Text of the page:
Dean Spade in his book emphasis on the need for social change that can be achieved through transformative grassroots trans activism that go beyond civil rights reforms. He proposes ideas and projects to abolish prisons, end immigration enforcement, and redistribute wealth through taxation and funding social programs. He argues that the connection between race, immigration status and gender are used as administrative categories to form population grouping of people that are used for the construction of state policies that support the wellness and wealth of anglo, male and cis people. It further contributes towards unemployment, imprisonment, discrimination against people of color, women, and trans people through the increasing growth in the production of prisons, dismantling of social programs and state trying to profit of off capitalism. To change this will require dismantling of these interlocked systems.
Stanley, Eric A., and Nat Smith. “Captive genders: trans embodiment and the prison
industrial complex.” AK Press, 2015, pp. 15-37.
I’ll be using the chapter “Building an abolitionist trans and queer movement with everything we’ve got” in this book that is a collaboration by of Dean Spade, Morgan Bassichis and Alexander Lee. The authors focuses on the actual impacts of different strategies that have been tused to better the lives of trans people. The issues are broken down with its respective official solutions available by the movement and lastly transformative approaches being used by more radical and progressive queer and trans organizing to expand possibilities for broad based, social justice solution to the same problems. This provides us what possible transformation is needed to challenge this social issue. With possible solution is provides a historic background of how these issues came into existence. Slowly and gradually these historical events contributed towards an increase in the incarceration rate rather than increase in the development of rehabilitation centers or programs.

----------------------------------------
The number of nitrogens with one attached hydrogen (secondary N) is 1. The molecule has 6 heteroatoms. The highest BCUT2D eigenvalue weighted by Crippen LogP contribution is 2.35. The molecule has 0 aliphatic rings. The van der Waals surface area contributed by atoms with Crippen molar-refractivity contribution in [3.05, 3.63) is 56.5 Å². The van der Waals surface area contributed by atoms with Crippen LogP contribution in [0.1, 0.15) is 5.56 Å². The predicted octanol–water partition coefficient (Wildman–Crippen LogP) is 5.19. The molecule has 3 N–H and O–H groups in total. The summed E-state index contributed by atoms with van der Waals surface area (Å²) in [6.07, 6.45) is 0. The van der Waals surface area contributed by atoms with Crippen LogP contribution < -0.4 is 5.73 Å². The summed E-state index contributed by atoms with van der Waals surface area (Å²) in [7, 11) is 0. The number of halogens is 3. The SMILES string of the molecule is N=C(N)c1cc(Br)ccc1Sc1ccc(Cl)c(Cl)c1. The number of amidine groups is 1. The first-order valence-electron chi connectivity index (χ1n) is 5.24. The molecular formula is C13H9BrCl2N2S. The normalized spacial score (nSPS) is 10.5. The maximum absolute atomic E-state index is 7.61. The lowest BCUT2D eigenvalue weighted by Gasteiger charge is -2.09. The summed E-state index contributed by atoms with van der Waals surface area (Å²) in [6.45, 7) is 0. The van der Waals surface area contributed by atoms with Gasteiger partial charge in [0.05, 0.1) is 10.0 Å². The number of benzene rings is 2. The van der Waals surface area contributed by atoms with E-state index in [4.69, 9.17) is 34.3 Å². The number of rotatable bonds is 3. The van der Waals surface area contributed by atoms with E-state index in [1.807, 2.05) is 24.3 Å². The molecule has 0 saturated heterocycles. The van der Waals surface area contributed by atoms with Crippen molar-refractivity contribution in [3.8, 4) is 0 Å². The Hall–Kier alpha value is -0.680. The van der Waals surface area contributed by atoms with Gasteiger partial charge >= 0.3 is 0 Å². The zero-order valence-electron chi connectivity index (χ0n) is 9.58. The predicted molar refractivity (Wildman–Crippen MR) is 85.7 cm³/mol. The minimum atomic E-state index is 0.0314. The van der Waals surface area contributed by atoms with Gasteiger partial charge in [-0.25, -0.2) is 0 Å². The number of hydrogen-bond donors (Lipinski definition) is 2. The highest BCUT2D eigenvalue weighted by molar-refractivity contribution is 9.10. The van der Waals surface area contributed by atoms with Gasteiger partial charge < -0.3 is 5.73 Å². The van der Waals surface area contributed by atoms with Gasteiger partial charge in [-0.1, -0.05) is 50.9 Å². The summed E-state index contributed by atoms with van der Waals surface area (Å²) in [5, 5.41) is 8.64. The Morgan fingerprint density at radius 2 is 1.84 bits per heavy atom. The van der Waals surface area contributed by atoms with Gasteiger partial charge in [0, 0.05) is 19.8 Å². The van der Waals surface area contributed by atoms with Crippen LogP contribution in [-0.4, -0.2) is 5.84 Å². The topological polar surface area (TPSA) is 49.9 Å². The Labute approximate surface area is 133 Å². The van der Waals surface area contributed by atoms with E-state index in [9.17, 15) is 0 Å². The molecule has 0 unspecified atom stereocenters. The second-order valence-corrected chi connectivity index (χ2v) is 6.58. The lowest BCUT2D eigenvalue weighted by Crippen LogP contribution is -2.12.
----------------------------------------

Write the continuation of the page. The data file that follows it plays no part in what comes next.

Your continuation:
Meyer, Ilan H., et al. “Incarceration Rates and Traits of Sexual Minorities in the United
States: National Inmate Survey, 2011–2012.” American Journal of Public Health, vol. 107, no. 2, Feb. 2017, pp. 234–240., doi:10.2105/ajph.2016.303576.
A survey was done in the year 2011 and 2012 to determine the sexual minorities present in prisons and the challenges they face in the prison industrial system. The study shows disproportionate overrepresentation of sexual minorities among the incarcerated, particularly among women, indicates an urgent need to incorporate this new insight into public health and criminal justice approaches to incarceration. Therefore, there is a need of special attention in particular, awareness of the heightened risk that sexual minority populations face for sexual victimization, isolation, disproportionate punishment, and psychological distress ought to guide both officials working in these settings and public health professionals.